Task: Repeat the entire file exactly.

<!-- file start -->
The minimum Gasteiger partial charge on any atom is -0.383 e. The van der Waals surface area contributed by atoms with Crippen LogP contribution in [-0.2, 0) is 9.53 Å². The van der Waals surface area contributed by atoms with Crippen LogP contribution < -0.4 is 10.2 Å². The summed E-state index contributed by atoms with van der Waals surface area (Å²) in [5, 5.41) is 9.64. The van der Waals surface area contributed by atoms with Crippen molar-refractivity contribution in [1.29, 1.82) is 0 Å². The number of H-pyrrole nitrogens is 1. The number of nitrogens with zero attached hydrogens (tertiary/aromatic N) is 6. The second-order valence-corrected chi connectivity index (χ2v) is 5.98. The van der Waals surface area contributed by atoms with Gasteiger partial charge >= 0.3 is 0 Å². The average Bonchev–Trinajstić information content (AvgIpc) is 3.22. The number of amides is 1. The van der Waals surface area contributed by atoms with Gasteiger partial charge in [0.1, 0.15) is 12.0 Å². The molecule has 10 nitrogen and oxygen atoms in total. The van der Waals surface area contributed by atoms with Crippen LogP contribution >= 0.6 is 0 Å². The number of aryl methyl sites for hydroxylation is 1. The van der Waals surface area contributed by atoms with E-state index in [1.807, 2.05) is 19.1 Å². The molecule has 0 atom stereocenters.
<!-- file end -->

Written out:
The minimum Gasteiger partial charge on any atom is -0.383 e. The van der Waals surface area contributed by atoms with Crippen LogP contribution in [-0.2, 0) is 9.53 Å². The van der Waals surface area contributed by atoms with Crippen LogP contribution < -0.4 is 10.2 Å². The summed E-state index contributed by atoms with van der Waals surface area (Å²) in [5, 5.41) is 9.64. The van der Waals surface area contributed by atoms with Crippen molar-refractivity contribution in [1.29, 1.82) is 0 Å². The number of H-pyrrole nitrogens is 1. The number of nitrogens with zero attached hydrogens (tertiary/aromatic N) is 6. The second-order valence-corrected chi connectivity index (χ2v) is 5.98. The van der Waals surface area contributed by atoms with Gasteiger partial charge >= 0.3 is 0 Å². The average Bonchev–Trinajstić information content (AvgIpc) is 3.22. The number of amides is 1. The van der Waals surface area contributed by atoms with Gasteiger partial charge in [0.1, 0.15) is 12.0 Å². The molecule has 10 nitrogen and oxygen atoms in total. The van der Waals surface area contributed by atoms with Crippen LogP contribution >= 0.6 is 0 Å². The number of aryl methyl sites for hydroxylation is 1. The van der Waals surface area contributed by atoms with E-state index in [1.807, 2.05) is 19.1 Å². The molecule has 0 atom stereocenters.